Tuesday, May 06, 2008

Last Day

I promised to keep a tally of the things I would miss but the list was getting too long and my organizational skills have been pressed into packing duty so whatever lists I did make were not properly demarcated in proper categories. So now all I've got is a long soupy mess of things that will be missed, categorically:
The tree out of my back porch that blooms some magenta colored flower--Erik thinks it's a blossoming plum. Perhaps.
The white magnolia-like tree that last winter the freeze got the minute the flowers bloomed but this year, we got to appreciate the thick-with-cellulose almost-southern flower.
The snow drops that were the first flower this year--bent over white noses kissing snow.
The hyacinths that perfumed my runs.
The tulips although I missed the Holland tulip festival yet again.
The morels that I never found.
The rhododendron, the dianthus, the hydrangea, the butterfly bush and the lavender we planted last year.
The weird Dr. Seuss like trees that keep their purple blossoms tight to their many-direction pointing branches.
The other deciduous trees whose names I know--larch, ash, birch, oak, maple but which I'm not 100% certain I'm applying to the proper tree. I come from the mountains where the trees are mostly pointy firred ones, aspens, or ones imported to the desert for their usefulness like honey locusts for their shade-giving or cherries for their fruit-bearing.
The blueberries. Michigan is the highest producer of blueberries.
The carrots.
They also have an apple called Honeycrisp. Do you have these? They are the best apples in all the land.
The asparagus.
The hawks.
The owls.
The cardinals.
Those little yellow flitting birds.
The gigantic bumblebees.
The fireflies.
The water, the water, the water.
The nights where it's light until almost eleven and because it's a little humid, it's still 75 degrees outside and our friends stay late and we sit on the back patio in the wrought iron chairs and wait for the raccoons and bats to show up.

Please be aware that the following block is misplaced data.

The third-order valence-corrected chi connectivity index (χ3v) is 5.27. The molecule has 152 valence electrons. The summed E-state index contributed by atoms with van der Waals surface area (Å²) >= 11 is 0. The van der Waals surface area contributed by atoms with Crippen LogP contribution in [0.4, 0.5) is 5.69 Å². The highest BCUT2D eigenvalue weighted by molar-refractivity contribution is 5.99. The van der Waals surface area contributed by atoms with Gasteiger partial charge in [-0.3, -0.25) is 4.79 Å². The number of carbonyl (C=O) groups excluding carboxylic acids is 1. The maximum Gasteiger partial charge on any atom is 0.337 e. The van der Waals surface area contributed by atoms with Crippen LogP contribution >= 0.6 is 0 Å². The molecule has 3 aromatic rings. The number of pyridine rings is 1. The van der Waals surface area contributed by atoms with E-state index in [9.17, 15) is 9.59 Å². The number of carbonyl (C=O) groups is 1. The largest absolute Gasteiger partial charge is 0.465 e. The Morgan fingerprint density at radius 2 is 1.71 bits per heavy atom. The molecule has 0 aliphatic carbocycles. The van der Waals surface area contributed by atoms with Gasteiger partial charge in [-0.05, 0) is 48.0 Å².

I'm going on one last run through the college where I hope to see the owls but know I will see at least the geese and their goslings. I might see the frog and the turtle. And I'll definitely see some squirrels. Cleo will miss the squirrels.

Goodbye Michigan! I wish I'd stayed just a little bit longer. I'll try to come visit. Preferably in the spring.


Dr. Write said...

Sweet. Lots of nature. I know Michigan will miss you too, but we need you back. (and by WE I mean me, of course, but also the West in general and your big extended family, which also includes me)

Lisa B. said...

You know, this is basically a poem, so on your way west, just cherish that fact.

And I add my voice to Dr. W. in saying that it will be good to have you nearer with the possibility of seeing you more. Michigan's loss is our gain, etc. Truly. (I know, your post is more about you losing Michigan, but just think of us and OUR needs, okay?)

Molly said...

I think visiting Michigan in summer is a fine idea. August 9th, to be exact.

This moving forward of time is frustrating to my Waldensian desires.